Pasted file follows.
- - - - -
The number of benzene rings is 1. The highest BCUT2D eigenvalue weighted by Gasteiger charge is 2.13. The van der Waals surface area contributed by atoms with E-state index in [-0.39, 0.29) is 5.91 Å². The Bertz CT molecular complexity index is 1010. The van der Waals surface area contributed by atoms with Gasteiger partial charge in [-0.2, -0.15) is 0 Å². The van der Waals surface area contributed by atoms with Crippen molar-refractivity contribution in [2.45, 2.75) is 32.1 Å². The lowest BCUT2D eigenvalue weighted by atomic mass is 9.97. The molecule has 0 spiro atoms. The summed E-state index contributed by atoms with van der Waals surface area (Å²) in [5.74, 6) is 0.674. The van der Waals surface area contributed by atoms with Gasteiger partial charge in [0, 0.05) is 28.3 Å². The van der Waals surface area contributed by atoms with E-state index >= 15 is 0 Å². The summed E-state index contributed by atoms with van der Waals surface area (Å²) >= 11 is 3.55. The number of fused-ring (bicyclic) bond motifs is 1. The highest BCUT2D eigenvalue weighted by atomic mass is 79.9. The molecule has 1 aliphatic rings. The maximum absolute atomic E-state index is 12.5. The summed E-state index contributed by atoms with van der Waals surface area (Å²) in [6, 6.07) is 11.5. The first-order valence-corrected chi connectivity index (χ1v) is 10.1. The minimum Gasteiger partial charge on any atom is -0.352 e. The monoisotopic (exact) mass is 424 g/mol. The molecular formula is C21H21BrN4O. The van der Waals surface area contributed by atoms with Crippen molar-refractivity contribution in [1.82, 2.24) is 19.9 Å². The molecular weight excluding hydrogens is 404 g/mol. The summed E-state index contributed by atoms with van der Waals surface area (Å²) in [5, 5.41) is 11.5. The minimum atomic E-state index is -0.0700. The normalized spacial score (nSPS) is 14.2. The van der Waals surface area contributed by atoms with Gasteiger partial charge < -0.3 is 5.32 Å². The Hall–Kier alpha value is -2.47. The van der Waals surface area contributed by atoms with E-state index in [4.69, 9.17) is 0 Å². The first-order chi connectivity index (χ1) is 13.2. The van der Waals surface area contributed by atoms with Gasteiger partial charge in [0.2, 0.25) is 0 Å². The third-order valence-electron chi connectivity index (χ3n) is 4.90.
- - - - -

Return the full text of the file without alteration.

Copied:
The number of benzene rings is 1. The highest BCUT2D eigenvalue weighted by Gasteiger charge is 2.13. The van der Waals surface area contributed by atoms with E-state index in [-0.39, 0.29) is 5.91 Å². The Bertz CT molecular complexity index is 1010. The van der Waals surface area contributed by atoms with Gasteiger partial charge in [-0.2, -0.15) is 0 Å². The van der Waals surface area contributed by atoms with Crippen molar-refractivity contribution in [2.45, 2.75) is 32.1 Å². The lowest BCUT2D eigenvalue weighted by atomic mass is 9.97. The molecule has 0 spiro atoms. The summed E-state index contributed by atoms with van der Waals surface area (Å²) in [5.74, 6) is 0.674. The van der Waals surface area contributed by atoms with Gasteiger partial charge in [0, 0.05) is 28.3 Å². The van der Waals surface area contributed by atoms with E-state index >= 15 is 0 Å². The summed E-state index contributed by atoms with van der Waals surface area (Å²) >= 11 is 3.55. The number of fused-ring (bicyclic) bond motifs is 1. The highest BCUT2D eigenvalue weighted by atomic mass is 79.9. The molecule has 1 aliphatic rings. The maximum absolute atomic E-state index is 12.5. The summed E-state index contributed by atoms with van der Waals surface area (Å²) in [6, 6.07) is 11.5. The first-order valence-corrected chi connectivity index (χ1v) is 10.1. The minimum Gasteiger partial charge on any atom is -0.352 e. The monoisotopic (exact) mass is 424 g/mol. The molecular formula is C21H21BrN4O. The van der Waals surface area contributed by atoms with Crippen molar-refractivity contribution in [1.82, 2.24) is 19.9 Å². The molecular weight excluding hydrogens is 404 g/mol. The summed E-state index contributed by atoms with van der Waals surface area (Å²) in [5, 5.41) is 11.5. The minimum atomic E-state index is -0.0700. The normalized spacial score (nSPS) is 14.2. The van der Waals surface area contributed by atoms with Gasteiger partial charge < -0.3 is 5.32 Å². The Hall–Kier alpha value is -2.47. The van der Waals surface area contributed by atoms with E-state index in [4.69, 9.17) is 0 Å². The first-order chi connectivity index (χ1) is 13.2. The van der Waals surface area contributed by atoms with Gasteiger partial charge in [0.2, 0.25) is 0 Å². The third-order valence-electron chi connectivity index (χ3n) is 4.90.